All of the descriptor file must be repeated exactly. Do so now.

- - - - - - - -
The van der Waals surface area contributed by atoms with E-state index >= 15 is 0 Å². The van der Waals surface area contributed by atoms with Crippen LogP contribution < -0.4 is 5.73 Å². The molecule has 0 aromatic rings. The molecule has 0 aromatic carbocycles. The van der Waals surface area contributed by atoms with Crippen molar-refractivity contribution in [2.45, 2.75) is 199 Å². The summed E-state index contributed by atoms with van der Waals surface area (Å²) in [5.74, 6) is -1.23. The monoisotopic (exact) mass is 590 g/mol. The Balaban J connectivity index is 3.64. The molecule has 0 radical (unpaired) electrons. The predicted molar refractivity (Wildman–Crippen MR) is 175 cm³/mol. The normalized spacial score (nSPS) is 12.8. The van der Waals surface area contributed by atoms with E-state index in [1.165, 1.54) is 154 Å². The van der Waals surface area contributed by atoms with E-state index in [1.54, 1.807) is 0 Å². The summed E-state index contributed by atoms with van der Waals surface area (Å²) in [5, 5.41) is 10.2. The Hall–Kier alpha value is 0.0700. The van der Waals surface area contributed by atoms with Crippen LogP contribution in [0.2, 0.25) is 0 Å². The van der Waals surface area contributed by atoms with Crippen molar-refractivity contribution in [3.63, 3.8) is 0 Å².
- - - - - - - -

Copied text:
The van der Waals surface area contributed by atoms with E-state index >= 15 is 0 Å². The van der Waals surface area contributed by atoms with Crippen LogP contribution < -0.4 is 5.73 Å². The molecule has 0 aromatic rings. The molecule has 0 aromatic carbocycles. The van der Waals surface area contributed by atoms with Crippen molar-refractivity contribution in [2.45, 2.75) is 199 Å². The summed E-state index contributed by atoms with van der Waals surface area (Å²) in [5.74, 6) is -1.23. The monoisotopic (exact) mass is 590 g/mol. The Balaban J connectivity index is 3.64. The molecule has 0 radical (unpaired) electrons. The predicted molar refractivity (Wildman–Crippen MR) is 175 cm³/mol. The normalized spacial score (nSPS) is 12.8. The van der Waals surface area contributed by atoms with E-state index in [1.165, 1.54) is 154 Å². The van der Waals surface area contributed by atoms with E-state index in [1.54, 1.807) is 0 Å². The summed E-state index contributed by atoms with van der Waals surface area (Å²) in [5, 5.41) is 10.2. The Hall–Kier alpha value is 0.0700. The van der Waals surface area contributed by atoms with Crippen LogP contribution in [0.2, 0.25) is 0 Å². The van der Waals surface area contributed by atoms with Crippen molar-refractivity contribution in [3.63, 3.8) is 0 Å².